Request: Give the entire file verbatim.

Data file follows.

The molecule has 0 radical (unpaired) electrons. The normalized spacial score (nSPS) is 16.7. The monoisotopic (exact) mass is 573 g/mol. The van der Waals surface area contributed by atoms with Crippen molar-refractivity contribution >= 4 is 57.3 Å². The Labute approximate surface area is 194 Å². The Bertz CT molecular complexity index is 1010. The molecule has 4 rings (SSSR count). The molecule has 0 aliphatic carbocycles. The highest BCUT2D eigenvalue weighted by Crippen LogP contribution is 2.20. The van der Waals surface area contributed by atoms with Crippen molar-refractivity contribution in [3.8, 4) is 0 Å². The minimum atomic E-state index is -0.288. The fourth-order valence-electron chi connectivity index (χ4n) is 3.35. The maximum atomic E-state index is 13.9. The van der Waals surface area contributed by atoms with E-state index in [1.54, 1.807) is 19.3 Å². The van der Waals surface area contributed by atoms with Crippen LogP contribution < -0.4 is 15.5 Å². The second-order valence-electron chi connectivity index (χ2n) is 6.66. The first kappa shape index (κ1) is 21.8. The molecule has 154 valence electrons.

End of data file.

The molecule has 0 radical (unpaired) electrons. The normalized spacial score (nSPS) is 16.7. The monoisotopic (exact) mass is 573 g/mol. The van der Waals surface area contributed by atoms with Crippen molar-refractivity contribution >= 4 is 57.3 Å². The Labute approximate surface area is 194 Å². The Bertz CT molecular complexity index is 1010. The molecule has 4 rings (SSSR count). The molecule has 0 aliphatic carbocycles. The highest BCUT2D eigenvalue weighted by Crippen LogP contribution is 2.20. The van der Waals surface area contributed by atoms with Crippen molar-refractivity contribution in [3.8, 4) is 0 Å². The minimum atomic E-state index is -0.288. The fourth-order valence-electron chi connectivity index (χ4n) is 3.35. The maximum atomic E-state index is 13.9. The van der Waals surface area contributed by atoms with E-state index in [1.54, 1.807) is 19.3 Å². The van der Waals surface area contributed by atoms with Crippen LogP contribution < -0.4 is 15.5 Å². The second-order valence-electron chi connectivity index (χ2n) is 6.66. The first kappa shape index (κ1) is 21.8. The molecule has 154 valence electrons.